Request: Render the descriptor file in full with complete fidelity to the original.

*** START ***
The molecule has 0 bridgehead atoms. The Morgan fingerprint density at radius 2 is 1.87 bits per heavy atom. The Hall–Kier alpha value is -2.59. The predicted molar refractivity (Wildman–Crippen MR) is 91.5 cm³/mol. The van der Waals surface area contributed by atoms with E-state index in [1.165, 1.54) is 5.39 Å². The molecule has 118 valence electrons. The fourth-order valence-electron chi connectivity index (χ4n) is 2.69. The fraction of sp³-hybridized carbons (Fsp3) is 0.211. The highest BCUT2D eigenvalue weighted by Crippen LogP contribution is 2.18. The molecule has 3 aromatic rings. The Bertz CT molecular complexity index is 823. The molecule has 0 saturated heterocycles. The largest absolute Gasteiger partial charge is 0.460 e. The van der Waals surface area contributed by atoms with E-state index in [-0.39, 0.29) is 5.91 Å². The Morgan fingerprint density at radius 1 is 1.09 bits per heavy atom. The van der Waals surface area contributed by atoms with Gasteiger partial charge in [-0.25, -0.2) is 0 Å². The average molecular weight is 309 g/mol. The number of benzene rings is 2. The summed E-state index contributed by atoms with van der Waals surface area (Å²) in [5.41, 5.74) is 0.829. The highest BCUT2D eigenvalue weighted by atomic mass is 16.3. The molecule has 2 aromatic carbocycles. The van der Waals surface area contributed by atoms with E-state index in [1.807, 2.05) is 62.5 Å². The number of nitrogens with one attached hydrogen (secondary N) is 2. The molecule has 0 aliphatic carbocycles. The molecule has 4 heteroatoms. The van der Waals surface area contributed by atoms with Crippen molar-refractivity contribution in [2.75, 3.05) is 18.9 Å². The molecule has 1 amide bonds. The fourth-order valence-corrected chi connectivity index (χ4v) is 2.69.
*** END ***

The molecule has 0 bridgehead atoms. The Morgan fingerprint density at radius 2 is 1.87 bits per heavy atom. The Hall–Kier alpha value is -2.59. The predicted molar refractivity (Wildman–Crippen MR) is 91.5 cm³/mol. The van der Waals surface area contributed by atoms with E-state index in [1.165, 1.54) is 5.39 Å². The molecule has 118 valence electrons. The fourth-order valence-electron chi connectivity index (χ4n) is 2.69. The fraction of sp³-hybridized carbons (Fsp3) is 0.211. The highest BCUT2D eigenvalue weighted by Crippen LogP contribution is 2.18. The molecule has 3 aromatic rings. The Bertz CT molecular complexity index is 823. The molecule has 0 saturated heterocycles. The largest absolute Gasteiger partial charge is 0.460 e. The van der Waals surface area contributed by atoms with E-state index in [-0.39, 0.29) is 5.91 Å². The Morgan fingerprint density at radius 1 is 1.09 bits per heavy atom. The van der Waals surface area contributed by atoms with Gasteiger partial charge in [-0.25, -0.2) is 0 Å². The average molecular weight is 309 g/mol. The number of benzene rings is 2. The summed E-state index contributed by atoms with van der Waals surface area (Å²) in [5.41, 5.74) is 0.829. The highest BCUT2D eigenvalue weighted by atomic mass is 16.3. The molecule has 2 aromatic carbocycles. The van der Waals surface area contributed by atoms with E-state index in [1.807, 2.05) is 62.5 Å². The number of nitrogens with one attached hydrogen (secondary N) is 2. The molecule has 0 aliphatic carbocycles. The molecule has 4 heteroatoms. The van der Waals surface area contributed by atoms with Crippen molar-refractivity contribution in [2.75, 3.05) is 18.9 Å². The molecule has 1 amide bonds. The fourth-order valence-corrected chi connectivity index (χ4v) is 2.69.